The last few weeks have been fairly hectic: I am planning a meditation intensive retreat, I am taking some continuing education classes, my work schedule is changing, the children have a bunch of activities, and I am a little over-extended. So working on a blog post has been demoted on my list of obligations.
But, despite all the busyness, my mind-state has been fairly steady, or ekagra. I attribute this to regularity in my practice.
In the Yoga Tradition, the mind is viewed as an instrument through which we receive information about the sensory world (manas), where we store memories and formulate opinions (chitta), it is where our sense of individuality arises (ahamkara), and where our conscience resides (buddhi)–but, not our consciousness.
The four aforementioned aspects of the mind are collectively called the antahkarana–or the inner instrument. The word “instrument” is so profound. Yoga science expounds the concept that the mind is not who we are; but, a tool, which can be sharpened, to glean a clearer understanding of who we are and what needs to be done to Realize our True Nature.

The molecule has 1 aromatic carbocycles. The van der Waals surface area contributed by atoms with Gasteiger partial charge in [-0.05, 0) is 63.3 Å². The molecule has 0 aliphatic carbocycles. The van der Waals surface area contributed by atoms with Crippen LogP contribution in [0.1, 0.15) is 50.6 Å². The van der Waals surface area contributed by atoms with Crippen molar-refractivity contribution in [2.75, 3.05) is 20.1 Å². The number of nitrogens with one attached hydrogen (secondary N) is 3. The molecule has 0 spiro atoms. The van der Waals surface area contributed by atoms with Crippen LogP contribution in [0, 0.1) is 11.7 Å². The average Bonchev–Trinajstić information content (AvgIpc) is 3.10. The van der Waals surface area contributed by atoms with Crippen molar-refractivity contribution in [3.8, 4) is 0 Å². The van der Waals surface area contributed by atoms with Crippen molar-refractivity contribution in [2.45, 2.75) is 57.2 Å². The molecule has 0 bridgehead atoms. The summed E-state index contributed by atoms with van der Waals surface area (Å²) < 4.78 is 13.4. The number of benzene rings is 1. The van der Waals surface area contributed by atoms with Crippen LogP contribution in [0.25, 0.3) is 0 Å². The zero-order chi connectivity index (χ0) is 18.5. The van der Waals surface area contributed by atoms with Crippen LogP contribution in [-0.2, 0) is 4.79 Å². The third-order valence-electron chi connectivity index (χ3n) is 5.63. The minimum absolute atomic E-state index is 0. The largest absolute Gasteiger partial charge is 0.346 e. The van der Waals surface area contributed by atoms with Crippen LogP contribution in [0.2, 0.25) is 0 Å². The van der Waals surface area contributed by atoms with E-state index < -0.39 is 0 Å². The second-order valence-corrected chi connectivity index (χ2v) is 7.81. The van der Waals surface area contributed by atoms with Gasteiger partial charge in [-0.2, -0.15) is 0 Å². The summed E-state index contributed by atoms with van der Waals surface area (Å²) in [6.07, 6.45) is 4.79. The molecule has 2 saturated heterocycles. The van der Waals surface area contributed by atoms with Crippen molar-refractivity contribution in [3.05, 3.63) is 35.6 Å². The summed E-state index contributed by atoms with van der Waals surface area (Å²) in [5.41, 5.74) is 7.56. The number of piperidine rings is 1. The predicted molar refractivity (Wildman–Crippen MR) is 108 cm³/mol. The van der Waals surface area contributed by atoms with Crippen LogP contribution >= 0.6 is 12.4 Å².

According to Yoga science, our minds becomes colored by our experiences— think of it as a dusty layer on a window. Therefore, they do not allow the truth to diffuse through. We are colored by perceptions of race, social status, gender, etc. Reflect for a moment on a baby who lacks all of these associations.
Through meditation we wipe off the layers of dust and eventually the clear mind allows the truth to shine through.
But, the mind is only capable of becoming crystalline…
What is the light that shines through the crystalline mind?
Eventually, the mind, like all good tools must be set down. Would you walk around in the house you built clutching the hammer?
Over time, with dedication, consistency, and faith, the mind is set down and total awareness of the Self will shine through.
Until then, tell your mind “thank-you” for all that it does. Do not be angry with your mind for thinking any more than you would be angry with your hand for grasping or your ear for hearing. Ask your mind to be your friend, so that you can dust the lens, and see the world as it truly is.
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